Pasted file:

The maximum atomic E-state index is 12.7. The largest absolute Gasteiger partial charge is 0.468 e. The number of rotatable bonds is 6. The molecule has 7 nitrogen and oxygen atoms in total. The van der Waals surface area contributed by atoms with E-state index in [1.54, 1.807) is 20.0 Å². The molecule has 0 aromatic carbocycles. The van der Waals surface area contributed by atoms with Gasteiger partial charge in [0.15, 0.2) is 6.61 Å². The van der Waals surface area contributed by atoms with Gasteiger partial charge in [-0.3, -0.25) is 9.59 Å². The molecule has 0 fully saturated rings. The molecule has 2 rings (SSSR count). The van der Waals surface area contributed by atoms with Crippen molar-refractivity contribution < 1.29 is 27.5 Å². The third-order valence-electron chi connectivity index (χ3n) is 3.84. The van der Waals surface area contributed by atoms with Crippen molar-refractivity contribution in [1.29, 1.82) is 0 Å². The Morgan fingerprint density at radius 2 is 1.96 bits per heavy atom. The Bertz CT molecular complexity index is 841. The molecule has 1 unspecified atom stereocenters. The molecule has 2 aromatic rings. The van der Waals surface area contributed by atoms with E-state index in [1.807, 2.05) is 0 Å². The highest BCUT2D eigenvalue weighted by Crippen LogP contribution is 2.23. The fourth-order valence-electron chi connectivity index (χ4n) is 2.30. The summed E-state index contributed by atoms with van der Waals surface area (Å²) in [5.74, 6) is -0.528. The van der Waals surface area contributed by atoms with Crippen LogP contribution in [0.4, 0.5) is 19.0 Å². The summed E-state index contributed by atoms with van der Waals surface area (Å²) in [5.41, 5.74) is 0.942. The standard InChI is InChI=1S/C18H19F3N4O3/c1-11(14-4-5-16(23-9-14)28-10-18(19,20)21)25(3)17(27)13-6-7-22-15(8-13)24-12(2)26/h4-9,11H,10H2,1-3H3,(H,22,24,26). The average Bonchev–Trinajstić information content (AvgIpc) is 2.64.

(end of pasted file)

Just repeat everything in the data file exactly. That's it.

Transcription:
The maximum atomic E-state index is 12.7. The largest absolute Gasteiger partial charge is 0.468 e. The number of rotatable bonds is 6. The molecule has 7 nitrogen and oxygen atoms in total. The van der Waals surface area contributed by atoms with E-state index in [1.54, 1.807) is 20.0 Å². The molecule has 0 aromatic carbocycles. The van der Waals surface area contributed by atoms with Gasteiger partial charge in [0.15, 0.2) is 6.61 Å². The van der Waals surface area contributed by atoms with Gasteiger partial charge in [-0.3, -0.25) is 9.59 Å². The molecule has 0 fully saturated rings. The molecule has 2 rings (SSSR count). The van der Waals surface area contributed by atoms with Crippen molar-refractivity contribution < 1.29 is 27.5 Å². The third-order valence-electron chi connectivity index (χ3n) is 3.84. The van der Waals surface area contributed by atoms with Crippen molar-refractivity contribution in [1.29, 1.82) is 0 Å². The Morgan fingerprint density at radius 2 is 1.96 bits per heavy atom. The Bertz CT molecular complexity index is 841. The molecule has 1 unspecified atom stereocenters. The molecule has 2 aromatic rings. The van der Waals surface area contributed by atoms with E-state index in [1.807, 2.05) is 0 Å². The highest BCUT2D eigenvalue weighted by Crippen LogP contribution is 2.23. The fourth-order valence-electron chi connectivity index (χ4n) is 2.30. The summed E-state index contributed by atoms with van der Waals surface area (Å²) in [5.74, 6) is -0.528. The van der Waals surface area contributed by atoms with Crippen LogP contribution in [0.4, 0.5) is 19.0 Å². The summed E-state index contributed by atoms with van der Waals surface area (Å²) in [5.41, 5.74) is 0.942. The standard InChI is InChI=1S/C18H19F3N4O3/c1-11(14-4-5-16(23-9-14)28-10-18(19,20)21)25(3)17(27)13-6-7-22-15(8-13)24-12(2)26/h4-9,11H,10H2,1-3H3,(H,22,24,26). The average Bonchev–Trinajstić information content (AvgIpc) is 2.64.